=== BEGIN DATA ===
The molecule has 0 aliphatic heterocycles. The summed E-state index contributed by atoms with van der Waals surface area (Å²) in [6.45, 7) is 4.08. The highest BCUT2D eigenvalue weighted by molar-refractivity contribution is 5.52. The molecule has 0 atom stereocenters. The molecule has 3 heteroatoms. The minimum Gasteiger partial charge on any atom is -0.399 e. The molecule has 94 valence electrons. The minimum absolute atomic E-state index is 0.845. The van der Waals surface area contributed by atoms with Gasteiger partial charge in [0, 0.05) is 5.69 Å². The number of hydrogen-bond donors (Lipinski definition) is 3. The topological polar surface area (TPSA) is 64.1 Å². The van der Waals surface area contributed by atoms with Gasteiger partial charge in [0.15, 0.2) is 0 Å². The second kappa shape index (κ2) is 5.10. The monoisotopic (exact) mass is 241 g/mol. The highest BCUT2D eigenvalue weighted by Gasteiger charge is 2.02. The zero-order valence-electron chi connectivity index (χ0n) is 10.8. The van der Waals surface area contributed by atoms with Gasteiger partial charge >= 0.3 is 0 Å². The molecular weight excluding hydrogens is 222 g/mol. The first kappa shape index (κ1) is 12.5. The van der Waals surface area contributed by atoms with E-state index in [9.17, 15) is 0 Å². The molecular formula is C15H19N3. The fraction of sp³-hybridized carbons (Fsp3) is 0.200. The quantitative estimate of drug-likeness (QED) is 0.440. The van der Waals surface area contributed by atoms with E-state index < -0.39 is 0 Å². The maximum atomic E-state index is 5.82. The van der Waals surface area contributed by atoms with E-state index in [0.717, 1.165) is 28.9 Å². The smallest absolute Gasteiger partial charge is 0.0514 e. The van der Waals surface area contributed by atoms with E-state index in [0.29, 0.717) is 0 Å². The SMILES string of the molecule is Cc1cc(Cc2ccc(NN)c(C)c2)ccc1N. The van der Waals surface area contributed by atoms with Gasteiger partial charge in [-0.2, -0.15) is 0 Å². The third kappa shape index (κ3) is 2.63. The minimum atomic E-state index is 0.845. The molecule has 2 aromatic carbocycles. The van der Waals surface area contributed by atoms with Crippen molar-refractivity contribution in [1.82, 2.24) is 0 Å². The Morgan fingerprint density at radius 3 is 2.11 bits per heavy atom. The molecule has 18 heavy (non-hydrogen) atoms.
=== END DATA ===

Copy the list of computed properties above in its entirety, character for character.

The molecule has 0 aliphatic heterocycles. The summed E-state index contributed by atoms with van der Waals surface area (Å²) in [6.45, 7) is 4.08. The highest BCUT2D eigenvalue weighted by molar-refractivity contribution is 5.52. The molecule has 0 atom stereocenters. The molecule has 3 heteroatoms. The minimum Gasteiger partial charge on any atom is -0.399 e. The molecule has 94 valence electrons. The minimum absolute atomic E-state index is 0.845. The van der Waals surface area contributed by atoms with Gasteiger partial charge in [0, 0.05) is 5.69 Å². The number of hydrogen-bond donors (Lipinski definition) is 3. The topological polar surface area (TPSA) is 64.1 Å². The van der Waals surface area contributed by atoms with Gasteiger partial charge in [0.15, 0.2) is 0 Å². The second kappa shape index (κ2) is 5.10. The monoisotopic (exact) mass is 241 g/mol. The highest BCUT2D eigenvalue weighted by Gasteiger charge is 2.02. The zero-order valence-electron chi connectivity index (χ0n) is 10.8. The van der Waals surface area contributed by atoms with Gasteiger partial charge >= 0.3 is 0 Å². The molecular weight excluding hydrogens is 222 g/mol. The first kappa shape index (κ1) is 12.5. The van der Waals surface area contributed by atoms with E-state index in [9.17, 15) is 0 Å². The molecular formula is C15H19N3. The fraction of sp³-hybridized carbons (Fsp3) is 0.200. The quantitative estimate of drug-likeness (QED) is 0.440. The van der Waals surface area contributed by atoms with E-state index < -0.39 is 0 Å². The maximum atomic E-state index is 5.82. The van der Waals surface area contributed by atoms with E-state index in [0.717, 1.165) is 28.9 Å². The smallest absolute Gasteiger partial charge is 0.0514 e. The van der Waals surface area contributed by atoms with E-state index in [0.29, 0.717) is 0 Å². The SMILES string of the molecule is Cc1cc(Cc2ccc(NN)c(C)c2)ccc1N. The van der Waals surface area contributed by atoms with Gasteiger partial charge in [-0.2, -0.15) is 0 Å². The third kappa shape index (κ3) is 2.63. The minimum atomic E-state index is 0.845. The molecule has 2 aromatic carbocycles. The van der Waals surface area contributed by atoms with Crippen molar-refractivity contribution in [1.82, 2.24) is 0 Å². The Morgan fingerprint density at radius 3 is 2.11 bits per heavy atom. The molecule has 18 heavy (non-hydrogen) atoms.